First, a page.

Abstracts – Browse Results

Search or browse again.

Click on the titles below to expand the information about each abstract.
Viewing 11 results ...

Boyd, D and Bentley, D (2012) A critique of conceptions of design and management in construction projects. Construction Management and Economics, 30(06), 441-54.

  • Type: Journal Article
  • Keywords: complexity; intention; pre-conceptualization; social knowledge
  • ISBN/ISSN: 0144-6193
  • URL: https://doi.org/10.1080/01446193.2012.688136
  • Abstract:
    Construction is about changing the world in the future from our intentions. This involves organizing and manipulating the physical and social world through design, management and craft. These require thinking about the desired end product but also the means of achieving it. Thinking is set in social norms, here called pre-conceptualizations, which configure our conceptions and give them social validity, forming expectations of what can happen and how to improve it. The conventional pre-conceptualization of construction design and management is critiqued using a case study. This pre-conceptualization is shown to be backward looking where the future is assumed to be like the past and knowledge is ascribed to individuals. The causes of failure then appear evident and knowable inducing maladaptive management and blame of individuals. However, design/management is in reality forward looking; events cannot be seen with such significance looking into the future. Two alternative pre-conceptualizations are presented and their implications explored. The first acknowledges evolution, which works against intent, thus explaining deviations. The second involves complexity science where intentions are emergent phenomena and socially constituted, thus explaining improvisation and improvement. In conclusion, new pre-conceptualizations are required to avoid blame cultures, facilitate creative solutions and develop enduring improvements.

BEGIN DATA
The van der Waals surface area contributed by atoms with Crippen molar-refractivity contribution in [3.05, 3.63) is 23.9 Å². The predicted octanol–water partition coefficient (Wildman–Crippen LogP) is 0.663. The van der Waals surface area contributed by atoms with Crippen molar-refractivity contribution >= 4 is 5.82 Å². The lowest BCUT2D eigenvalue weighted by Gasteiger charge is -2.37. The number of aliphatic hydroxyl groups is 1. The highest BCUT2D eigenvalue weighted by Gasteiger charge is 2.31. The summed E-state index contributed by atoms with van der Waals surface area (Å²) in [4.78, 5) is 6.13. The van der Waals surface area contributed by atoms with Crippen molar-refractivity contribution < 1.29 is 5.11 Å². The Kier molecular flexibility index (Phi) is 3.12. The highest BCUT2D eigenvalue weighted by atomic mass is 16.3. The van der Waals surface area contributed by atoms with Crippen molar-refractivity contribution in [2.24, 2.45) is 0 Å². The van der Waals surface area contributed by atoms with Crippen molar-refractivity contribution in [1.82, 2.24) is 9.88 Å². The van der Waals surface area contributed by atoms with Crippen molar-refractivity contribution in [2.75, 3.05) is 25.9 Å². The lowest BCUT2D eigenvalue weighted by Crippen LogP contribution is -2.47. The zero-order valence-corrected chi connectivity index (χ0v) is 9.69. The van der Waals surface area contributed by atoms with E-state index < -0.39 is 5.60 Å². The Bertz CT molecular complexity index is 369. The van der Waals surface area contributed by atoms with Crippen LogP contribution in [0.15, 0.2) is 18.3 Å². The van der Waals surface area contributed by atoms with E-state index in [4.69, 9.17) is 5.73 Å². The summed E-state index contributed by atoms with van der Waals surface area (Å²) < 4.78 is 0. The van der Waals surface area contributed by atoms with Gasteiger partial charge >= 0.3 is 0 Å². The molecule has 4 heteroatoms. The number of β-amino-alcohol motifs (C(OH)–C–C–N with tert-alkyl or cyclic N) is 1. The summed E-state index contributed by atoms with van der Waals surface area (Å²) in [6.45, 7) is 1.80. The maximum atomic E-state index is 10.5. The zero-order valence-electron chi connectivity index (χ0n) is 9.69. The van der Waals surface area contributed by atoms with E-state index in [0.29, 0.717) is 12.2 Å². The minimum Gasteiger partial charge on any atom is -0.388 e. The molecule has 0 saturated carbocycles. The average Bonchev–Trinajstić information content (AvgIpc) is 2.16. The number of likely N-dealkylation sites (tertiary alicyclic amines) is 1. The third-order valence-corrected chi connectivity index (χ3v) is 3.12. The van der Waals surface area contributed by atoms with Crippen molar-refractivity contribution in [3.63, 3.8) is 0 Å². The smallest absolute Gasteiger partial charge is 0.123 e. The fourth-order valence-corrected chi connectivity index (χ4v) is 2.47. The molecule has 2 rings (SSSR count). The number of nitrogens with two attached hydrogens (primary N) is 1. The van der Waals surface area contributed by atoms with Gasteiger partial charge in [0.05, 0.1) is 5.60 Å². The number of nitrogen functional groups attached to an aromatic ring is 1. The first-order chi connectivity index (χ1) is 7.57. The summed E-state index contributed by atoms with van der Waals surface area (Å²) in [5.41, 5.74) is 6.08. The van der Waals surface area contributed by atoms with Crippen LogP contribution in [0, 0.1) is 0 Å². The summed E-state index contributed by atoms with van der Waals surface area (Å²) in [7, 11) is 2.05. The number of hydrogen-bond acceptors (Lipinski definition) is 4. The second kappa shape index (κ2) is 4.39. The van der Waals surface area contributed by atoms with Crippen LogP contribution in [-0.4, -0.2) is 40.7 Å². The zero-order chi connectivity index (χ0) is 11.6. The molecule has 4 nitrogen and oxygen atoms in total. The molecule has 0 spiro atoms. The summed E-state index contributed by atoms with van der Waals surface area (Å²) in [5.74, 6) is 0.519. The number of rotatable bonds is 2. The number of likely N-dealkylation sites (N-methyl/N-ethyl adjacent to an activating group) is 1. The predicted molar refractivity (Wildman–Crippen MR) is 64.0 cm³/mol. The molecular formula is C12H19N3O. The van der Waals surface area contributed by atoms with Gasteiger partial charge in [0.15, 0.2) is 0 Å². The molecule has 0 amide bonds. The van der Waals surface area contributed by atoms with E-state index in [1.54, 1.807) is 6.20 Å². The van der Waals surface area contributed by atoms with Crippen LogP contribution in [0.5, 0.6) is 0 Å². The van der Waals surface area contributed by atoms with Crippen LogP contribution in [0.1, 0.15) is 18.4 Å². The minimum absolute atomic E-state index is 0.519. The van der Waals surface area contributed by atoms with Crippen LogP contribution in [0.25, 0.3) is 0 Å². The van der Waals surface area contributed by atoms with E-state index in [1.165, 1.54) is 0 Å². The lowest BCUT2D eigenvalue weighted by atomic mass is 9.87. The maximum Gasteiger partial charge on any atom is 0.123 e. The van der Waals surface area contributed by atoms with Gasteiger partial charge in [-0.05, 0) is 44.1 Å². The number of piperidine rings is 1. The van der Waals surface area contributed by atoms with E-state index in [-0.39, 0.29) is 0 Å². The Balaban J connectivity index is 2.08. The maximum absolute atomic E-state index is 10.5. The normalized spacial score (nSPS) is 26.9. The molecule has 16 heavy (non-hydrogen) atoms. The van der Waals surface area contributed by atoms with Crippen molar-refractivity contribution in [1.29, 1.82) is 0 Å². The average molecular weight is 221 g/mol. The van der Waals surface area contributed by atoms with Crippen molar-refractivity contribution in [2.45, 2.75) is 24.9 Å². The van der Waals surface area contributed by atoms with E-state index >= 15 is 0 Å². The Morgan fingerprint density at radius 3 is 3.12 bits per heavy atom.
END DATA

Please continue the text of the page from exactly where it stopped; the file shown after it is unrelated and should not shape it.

Bröchner, J, Josephson, P-E and Kadefors, A (2002) Swedish construction culture, quality management and collaborative practice. Building Research & Information, 30(06), 392–400.

Erman, E (2002) Timber joint design: the geometric breakdown method. Building Research & Information, 30(06), 446–69.

Jennings, W (2012) Why costs overrun: risk, optimism and uncertainty in budgeting for the London 2012 Olympic Games. Construction Management and Economics, 30(06), 455-62.

Lehtiranta, L, Kärnä, S, Junnonen, J-M and Julin, P (2012) The role of multi-firm satisfaction in construction project success. Construction Management and Economics, 30(06), 463-75.

Ofori, G (2002) Singapore's construction: moving toward a knowledge-based industry. Building Research & Information, 30(06), 401–12.

Pietroforte, R and Miller, J B (2002) Procurement methods for US infrastructure: historical perspectives and recent trends. Building Research & Information, 30(06), 425–35.

Reeves, K (2002) Construction business systems in Japan: general contractors and subcontractors. Building Research & Information, 30(06), 413–24.

Rwelamila, P D (2002) Creating an effective construction industry strategy in South Africa. Building Research & Information, 30(06), 435–45.

Shi, Q, Zuo, J and Zillante, G (2012) Exploring the management of sustainable construction at the programme level: a Chinese case study. Construction Management and Economics, 30(06), 425-40.

Yuan, X X (2012) Bayesian method for the correlated competitive bidding model. Construction Management and Economics, 30(06), 477-91.